He was born in France in 1908 and initially studied painting, following much of the Surrealist school of thought of the time. However, by the time he was 22 years old he had dropped art for photography, but began to apply the art concepts he had been exposed to towards photography.

One of the factors that allowed Cartier-Bresson to do this was the advent of the small portable cameras, such as the Leica, which was to become Cartier-Bresson’s favourite instrument. It was this portability that allowed Cartier-Bresson to become ‘one’ with the subject. He believed that the photographer had to become part of what was going on, and after becoming ‘in tune’ with the subject, it was then possible to capture the essential moment, the very essence of the event. This was explained by Cartier-Bresson in the foreword to his book, published in 1952, “Images a la Sauvette” (The Decisive Moment). He called it “The simultaneous recognition, in a fraction of a second, of the significance of an event as well as the precise organization of forms which give that event its proper expression.”

With this concept and the portable lightweight camera, Cartier-Bresson was to become one of the principal ‘street’ photographers. A true journalist with a camera - a photo-journalist. He would record not just a parade, but also the people watching the event, and their reactions to the event.

Take a look at the classic photo to illustrate the decisive moment. The shot was taken in 1932 at the Place de l’Europe, where the marooned man has finally realized that there is no way out, and having made the decision, launches himself off the ladder. That split second, that decisive moment caught by Cartier-Bresson in such a way the viewer can feel the moment still today, 72 years later.

His work took him across Europe. He recorded the Spanish Civil War in the 1930’s and then WW II, but was finally captured and he became a POW. He escaped three years later, and was there to record the liberation of Paris from the Germans.

Of course, he was by that stage becoming an icon, and in 1947 joined forces with two other ground-breaking photojournalists, Robert Capa and David Seymour to form the Magnum agency. Magnum became famous for its news photography. For Cartier-Bresson, news was much more than the photo-journalists were showing. It was necessary to get behind the scenes.

Cartier-Bresson and his confreres forged a name for hard hitting news photography. Cartier-Bresson spent almost 20 years there, covering Mao Zedong’s victory in China and the death in India of nationalist movement leader Mahatma Gandhi.

Regarded as one of the pioneers of photojournalism, his pictures now hang in art galleries around the world, with a retrospective in Europe to be extended to allow more visitors the chance to view his work.

Friend and fellow photographer Lord Snowdon paid tribute to him saying, “He was brilliant. I will miss him very much. I don’t think he’d like his work to be called art, he would like to be remembered as an anonymous figure. His books record moments that can’t be captured again.” Again that concept of the ‘decisive moment’.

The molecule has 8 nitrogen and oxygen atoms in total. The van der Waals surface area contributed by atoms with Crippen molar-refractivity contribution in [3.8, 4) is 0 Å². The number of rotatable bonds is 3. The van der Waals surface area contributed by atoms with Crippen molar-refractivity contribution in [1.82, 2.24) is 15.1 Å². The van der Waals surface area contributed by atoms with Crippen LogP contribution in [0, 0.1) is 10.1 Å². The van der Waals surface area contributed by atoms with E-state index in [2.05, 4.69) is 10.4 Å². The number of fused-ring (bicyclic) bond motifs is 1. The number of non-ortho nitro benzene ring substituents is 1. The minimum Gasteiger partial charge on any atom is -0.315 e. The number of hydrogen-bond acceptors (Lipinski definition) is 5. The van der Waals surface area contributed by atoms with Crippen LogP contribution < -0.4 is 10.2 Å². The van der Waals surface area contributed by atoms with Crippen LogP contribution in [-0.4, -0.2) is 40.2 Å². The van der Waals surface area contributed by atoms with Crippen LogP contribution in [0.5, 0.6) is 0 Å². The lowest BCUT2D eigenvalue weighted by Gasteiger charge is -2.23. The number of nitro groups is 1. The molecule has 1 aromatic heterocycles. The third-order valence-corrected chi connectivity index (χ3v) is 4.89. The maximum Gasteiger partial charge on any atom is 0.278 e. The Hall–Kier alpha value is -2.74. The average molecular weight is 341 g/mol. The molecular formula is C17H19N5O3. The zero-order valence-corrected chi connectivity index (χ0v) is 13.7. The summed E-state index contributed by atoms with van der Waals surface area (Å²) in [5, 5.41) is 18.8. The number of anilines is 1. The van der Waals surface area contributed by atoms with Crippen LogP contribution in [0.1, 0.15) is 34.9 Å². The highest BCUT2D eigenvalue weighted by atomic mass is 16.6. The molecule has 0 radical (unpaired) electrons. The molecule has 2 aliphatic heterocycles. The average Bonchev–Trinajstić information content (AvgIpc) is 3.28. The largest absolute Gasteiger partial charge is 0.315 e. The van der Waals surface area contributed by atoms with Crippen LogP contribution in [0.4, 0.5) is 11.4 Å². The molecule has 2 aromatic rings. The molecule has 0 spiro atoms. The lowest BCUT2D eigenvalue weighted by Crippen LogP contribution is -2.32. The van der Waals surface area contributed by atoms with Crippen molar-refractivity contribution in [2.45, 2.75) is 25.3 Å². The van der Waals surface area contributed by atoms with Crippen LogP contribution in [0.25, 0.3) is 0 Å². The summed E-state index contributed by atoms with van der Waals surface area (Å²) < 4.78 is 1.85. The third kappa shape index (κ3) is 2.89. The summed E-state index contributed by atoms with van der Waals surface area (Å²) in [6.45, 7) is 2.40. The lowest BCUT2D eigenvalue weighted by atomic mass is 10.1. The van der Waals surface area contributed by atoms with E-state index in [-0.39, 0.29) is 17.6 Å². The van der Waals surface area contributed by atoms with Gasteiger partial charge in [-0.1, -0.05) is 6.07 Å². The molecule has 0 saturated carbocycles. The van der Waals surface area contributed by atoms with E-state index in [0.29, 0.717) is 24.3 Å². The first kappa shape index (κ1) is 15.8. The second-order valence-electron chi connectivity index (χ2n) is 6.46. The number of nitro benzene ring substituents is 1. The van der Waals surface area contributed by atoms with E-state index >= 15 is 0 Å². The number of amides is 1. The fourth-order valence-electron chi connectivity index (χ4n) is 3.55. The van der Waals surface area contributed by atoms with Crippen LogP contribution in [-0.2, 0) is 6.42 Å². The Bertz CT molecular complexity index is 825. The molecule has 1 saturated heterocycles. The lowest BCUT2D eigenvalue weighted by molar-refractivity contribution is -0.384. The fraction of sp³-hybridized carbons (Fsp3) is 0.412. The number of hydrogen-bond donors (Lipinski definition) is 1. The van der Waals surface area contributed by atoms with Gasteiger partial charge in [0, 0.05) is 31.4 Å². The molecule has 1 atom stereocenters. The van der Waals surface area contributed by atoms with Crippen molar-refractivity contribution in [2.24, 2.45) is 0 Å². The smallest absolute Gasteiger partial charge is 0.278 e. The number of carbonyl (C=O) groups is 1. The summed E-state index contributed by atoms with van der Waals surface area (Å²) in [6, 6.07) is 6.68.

French President Jacques Chirac said his death was a major loss to his country. “With him, France loses a genius photographer, a true master, and one of the most gifted artists of his generation and most respected in the world,” he is reported saying.

Not just France, but the world has lost a photographer who had vision and the ability to record his vision in a way the world could understand. The decisive moment will always belong to Henri Cartier-Bresson.

Dogs - Man’s best friend: Development of dog breeds

Nienke Parma

Although domestication from wolf to dog has taken place over a much longer time, dogs have existed in our homes for centuries. The first known clear dog-like wolf living and loved by men dates back about 16,000 years.

This dog was not bred for working purposes.

One of the first images of dogs found on cave paintings in Spain is over 12,000 years old. 7,500 year old Egyptian pottery contains images of Saluki-like dogs. Later on their wall paintings and hieroglyphics showed also spitz and terrier type dogs. 4000 year old Babylonian sculptures show Mastiff type dogs. In China written records from over 4000 years reveal that dog trainers and kennel masters kept large groups of dogs. So is the “Fu” or ‘Lion Dog”, an ever-recurring symbol of good fortune and happiness in Chinese culture. And in Mexico a 100 BC terracotta vase was found in the form of a dog look-a-like, the present Mexican Hairless Dog.

Dog breed groups have evolved in several parts of the world independent from each other. It is believed the African Basenji, the Arabic Saluki, the Chinese Pekinese, the Australian Dingo and the majority of the European dog breeds descend from the Indian Wolf. The Japanese Wolf, or “Shamanu”, is probably the ancestor of most Japanese dog breeds, such as the Akita and the Shiba Inu. And the European Grey wolf is the ancestor of many breeds belonging to the Spitz class. The now extinct Kenai Wolf from Alaska is thought to have had genetically influence on the Alaska Malamute, and the Mexican Canis lupus baileyi on the Chihuahua and Mexican Hairless Dog.